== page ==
- Fifa chief Sepp Blatter criticizes Italian soccer for "unacceptable" racism punishment
- Italian Federation fined Roma $65,000
- AC Milan and Roma game halted for several minutes after visiting fans directed abuse at Mario Balotelli.
The head of world football's global governing body has criticized Italian soccer for not cracking down hard enough on a team whose fans racially abused an opposition player.
Sunday's goalless draw between AC Milan and Roma at the San Siro stadium was brought to a halt for several minutes after visiting fans directed abuse at home striker Mario Balotelli.
The Italian Federation fined Roma $65,000, which prompted a forthright response from Blatter.
"What is surprising and is not understandable for me, is that the disciplinary committee of the Italian Football Federation has taken a decision, not even 24 hours after the event, by just imposing a fine," Blatter told FIFA's official website.
"They have not made any investigation of what happened. And just to give a pecuniary sanction is not valid, that is not acceptable.
"You will always find money. What is $65,000 for such an incident? I'm not happy and I will call the Italian Federation. That's not a way to deal with such matters."
In response, the Italian Federation said it was acting within existing regulations but hopes that an agenda tabled at UEFA's Executive Committee meeting in London later this month will enable it to take tougher measures.
On May 24, members of the European governing will vote on a proposal to introduce a minimum 10-match sanction for any discriminatory offenses -- a ruling which could apply to all UEFA competitions from as early as July if passed.
"The UEFA Congress will determine new deterrents that will go from imposing a fine to the total closure of a venue," said Italian Federation president Giancarlo Abete.
"These new rules will be received by our Code of Sport Justice once approved from (the start of) the 2013/2014 season."
Speaking to Italian media on Monday, Abete's views on the ineffectiveness of financial sanctions tallied with those of Blatter.
"Fines are not penalizing," he said.
He added that his body wishes to close parts of a stadium where "episodes of racism take place" before taking the more drastic measure of playing matches without fans should incidents persist.
The club at the center of the row has also stated its desire to eradicate an issue that Abete says is damaging the image of Italian football.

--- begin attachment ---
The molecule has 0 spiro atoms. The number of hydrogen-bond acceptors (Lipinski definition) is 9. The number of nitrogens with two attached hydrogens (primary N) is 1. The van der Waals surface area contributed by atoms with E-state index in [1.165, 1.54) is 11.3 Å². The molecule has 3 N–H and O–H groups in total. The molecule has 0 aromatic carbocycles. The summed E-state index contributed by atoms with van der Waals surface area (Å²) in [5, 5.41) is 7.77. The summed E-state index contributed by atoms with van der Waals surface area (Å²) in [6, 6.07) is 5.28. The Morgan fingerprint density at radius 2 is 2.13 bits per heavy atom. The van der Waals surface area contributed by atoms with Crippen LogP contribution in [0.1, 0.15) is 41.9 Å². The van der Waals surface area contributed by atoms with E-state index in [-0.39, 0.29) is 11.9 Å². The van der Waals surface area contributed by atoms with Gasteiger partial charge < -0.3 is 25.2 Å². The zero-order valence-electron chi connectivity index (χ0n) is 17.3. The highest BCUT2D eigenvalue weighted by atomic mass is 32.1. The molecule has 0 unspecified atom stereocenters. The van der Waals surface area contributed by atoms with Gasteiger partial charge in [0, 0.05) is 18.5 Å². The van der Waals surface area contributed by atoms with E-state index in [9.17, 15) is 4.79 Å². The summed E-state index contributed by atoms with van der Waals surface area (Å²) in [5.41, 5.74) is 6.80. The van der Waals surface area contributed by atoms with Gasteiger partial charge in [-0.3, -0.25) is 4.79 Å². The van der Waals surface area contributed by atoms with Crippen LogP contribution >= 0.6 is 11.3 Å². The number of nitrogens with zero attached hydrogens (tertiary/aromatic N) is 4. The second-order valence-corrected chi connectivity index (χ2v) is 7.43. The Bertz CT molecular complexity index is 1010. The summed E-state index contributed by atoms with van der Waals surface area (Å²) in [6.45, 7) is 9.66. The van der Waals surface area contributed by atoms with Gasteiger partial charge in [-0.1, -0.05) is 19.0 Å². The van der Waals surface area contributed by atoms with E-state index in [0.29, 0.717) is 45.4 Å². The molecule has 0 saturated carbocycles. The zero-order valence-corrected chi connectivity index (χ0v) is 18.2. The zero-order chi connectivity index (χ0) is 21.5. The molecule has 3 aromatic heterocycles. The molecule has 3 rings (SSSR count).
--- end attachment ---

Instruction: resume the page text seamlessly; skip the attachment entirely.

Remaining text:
"Roma condemns any form of racial abuse," the Serie A club said on Monday. "This type of behavior from any football supporters, including ours, is completely unacceptable.
"We are committed to facing this issue head-on to rid our sport of this problem and promote respect for all."
The newly-created FIFA anti-racism task force met for the first time earlier this month and proposed placing officials at matches in order to "identify potential acts of discrimination", a suggestion that will be voted on by FIFA's members later this month.
"It is incredible, that we had such incidents especially in the Italian Serie A in the San Siro between AC Milan and Roma, a very important match," continued Blatter, who has been head of world football's governing body since 1998.
"The referee had to stop the match for a few minutes in order to bring back calm. This is bad, because we are just holding this task force against racism."
Roma's sanction is not the first suffered by an Italian club this season.
Last month, Inter Milan were fined nearly $60,000 by European governing body UEFA after its fans were found guilty of "improper conduct" in chants directed towards Tottenham Hotspur striker Emmanuel Adebayor.
In February, Lazio received its fourth charge of racist behavior this season -- with Roma's city rivals having been fined nearly $300,000 after repeated fan transgressions.
On Monday, Milan chief executive officer Adriano Galliani was quoted by Italian newspaper La Gazzetta dello Sport as saying: "Just as violence at football grounds was eliminated, racist chanting can also be stopped if there is the necessary will."
The task force was created after a series of incidents of racist abuse which have blighted the sport in recent years.
Balotelli's Milan teammate Kevin-Prince Boateng, a member of the task force, walked off following racist chanting during an exhibition match against lower division team Pro Patria in January.
The English Premier League has also had to deal with racism cases. Chelsea's John Terry and Liverpool's Luis Suarez were fined and received lengthy bans for two separate offenses which occurred in 2011.
The English Football Association (FA) is due to vote this week on the introduction of a minimum five-game ban for any incident of racist abuse, which is half the proposed tally outlined by UEFA.
"We don't have to follow UEFA," FA chairman David Bernstein was reported to have said by British newspaper The Guardian. "Ours is a very detailed and thought-out proposal. It is not likely to be exactly in line with UEFA's.
"Ours will have a minimum but it will have a clear acceleration from that minimum. We may well yet go beyond the 10."